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Your clients should be your best advocates

Your clients should be your best advocates and in turn refer you to businesses they come in touch with.  It is one of the easiest ways of reaching new clients and the foundation of business networking. So, why aren’t they referring you?

Background

We were discussing this the other day whilst travelling back from a client meeting in Reading the other day as we have been  relatively successful " in terms of both giving and receiving referrals " from a variety of sources.  This has traditionally been a mix of clients, suppliers and network colleagues.  The question I asked was, why do some people refer us and other don’t and how could we encourage clients to refer us.  Although our discussion was focused on our clients, as they should be our best advocates and logically should be our best referrers, it isn’t limited to them by any means.

Joining the dots together

We often refer clients, suppliers and network colleagues as part of our everyday business activities, in fact we have referred two businesses this week and this is something that has become second nature to us.  Once you understand enough about a business, it is extremely easy to introduce another business and there is a win-win situation, because the business you are referring is normally pleased and (as long as the person you have referred in does a good job) the person you made the referral to is also pleased /grateful.  During everyday conversations with people you’ll hear little triggers and it is up to you to join the dots together.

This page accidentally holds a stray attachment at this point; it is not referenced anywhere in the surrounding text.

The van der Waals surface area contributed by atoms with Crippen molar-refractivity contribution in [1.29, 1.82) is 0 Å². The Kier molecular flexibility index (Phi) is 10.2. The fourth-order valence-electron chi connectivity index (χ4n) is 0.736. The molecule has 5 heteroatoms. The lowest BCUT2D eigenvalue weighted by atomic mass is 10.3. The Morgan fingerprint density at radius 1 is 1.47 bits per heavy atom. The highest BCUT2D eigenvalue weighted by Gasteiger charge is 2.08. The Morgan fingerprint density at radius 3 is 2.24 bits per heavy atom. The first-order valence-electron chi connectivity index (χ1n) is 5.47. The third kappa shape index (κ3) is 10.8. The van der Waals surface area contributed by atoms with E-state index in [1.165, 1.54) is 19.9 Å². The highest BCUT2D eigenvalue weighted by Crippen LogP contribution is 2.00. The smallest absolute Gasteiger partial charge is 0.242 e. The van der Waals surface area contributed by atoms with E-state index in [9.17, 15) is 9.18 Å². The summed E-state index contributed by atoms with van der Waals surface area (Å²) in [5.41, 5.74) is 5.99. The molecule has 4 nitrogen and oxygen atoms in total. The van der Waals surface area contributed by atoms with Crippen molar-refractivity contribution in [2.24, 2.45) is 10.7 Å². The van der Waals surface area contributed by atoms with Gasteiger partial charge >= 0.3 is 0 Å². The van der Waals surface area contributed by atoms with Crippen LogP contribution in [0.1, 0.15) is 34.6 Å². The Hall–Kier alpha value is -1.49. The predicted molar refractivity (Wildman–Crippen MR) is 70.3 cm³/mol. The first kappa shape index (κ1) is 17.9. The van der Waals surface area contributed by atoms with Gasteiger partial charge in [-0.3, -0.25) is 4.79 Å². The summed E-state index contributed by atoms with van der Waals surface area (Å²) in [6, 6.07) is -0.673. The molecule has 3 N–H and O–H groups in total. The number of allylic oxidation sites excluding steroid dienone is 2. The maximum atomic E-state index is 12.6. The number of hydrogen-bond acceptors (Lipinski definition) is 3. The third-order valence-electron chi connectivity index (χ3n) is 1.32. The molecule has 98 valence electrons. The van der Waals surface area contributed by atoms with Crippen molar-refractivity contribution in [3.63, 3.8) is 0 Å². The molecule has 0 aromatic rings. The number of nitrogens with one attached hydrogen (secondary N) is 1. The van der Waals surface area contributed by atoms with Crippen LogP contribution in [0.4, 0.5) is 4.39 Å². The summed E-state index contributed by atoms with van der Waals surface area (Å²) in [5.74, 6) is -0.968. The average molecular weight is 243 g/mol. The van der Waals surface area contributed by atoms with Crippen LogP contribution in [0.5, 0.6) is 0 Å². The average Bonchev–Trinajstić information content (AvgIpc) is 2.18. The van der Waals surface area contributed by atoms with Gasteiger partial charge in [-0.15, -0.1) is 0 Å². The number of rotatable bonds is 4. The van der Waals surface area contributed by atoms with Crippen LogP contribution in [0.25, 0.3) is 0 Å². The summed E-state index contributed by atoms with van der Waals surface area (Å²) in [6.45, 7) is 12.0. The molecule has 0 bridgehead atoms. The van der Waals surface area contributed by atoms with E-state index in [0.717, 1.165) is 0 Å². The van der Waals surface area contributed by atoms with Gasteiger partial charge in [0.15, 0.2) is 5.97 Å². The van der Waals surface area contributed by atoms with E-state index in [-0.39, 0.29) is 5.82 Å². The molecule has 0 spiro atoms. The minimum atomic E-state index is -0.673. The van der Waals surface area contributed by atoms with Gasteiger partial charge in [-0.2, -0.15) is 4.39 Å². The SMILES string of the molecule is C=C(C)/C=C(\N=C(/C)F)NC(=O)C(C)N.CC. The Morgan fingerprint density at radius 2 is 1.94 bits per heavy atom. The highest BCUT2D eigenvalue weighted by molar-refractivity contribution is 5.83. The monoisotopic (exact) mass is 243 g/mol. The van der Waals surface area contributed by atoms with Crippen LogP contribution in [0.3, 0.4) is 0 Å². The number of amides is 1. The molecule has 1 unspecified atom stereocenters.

I was talking to an existing clients a couple of months ago and he started talking about video presentations.  Coincidentally I had also just had a catch up with someone I used to work with whilst at the Home Office, who had set up his own video based business.  It wasn’t exactly rocket science to put the two businesses together!

Although the above example was easy to join the dots together!

Quality not quantity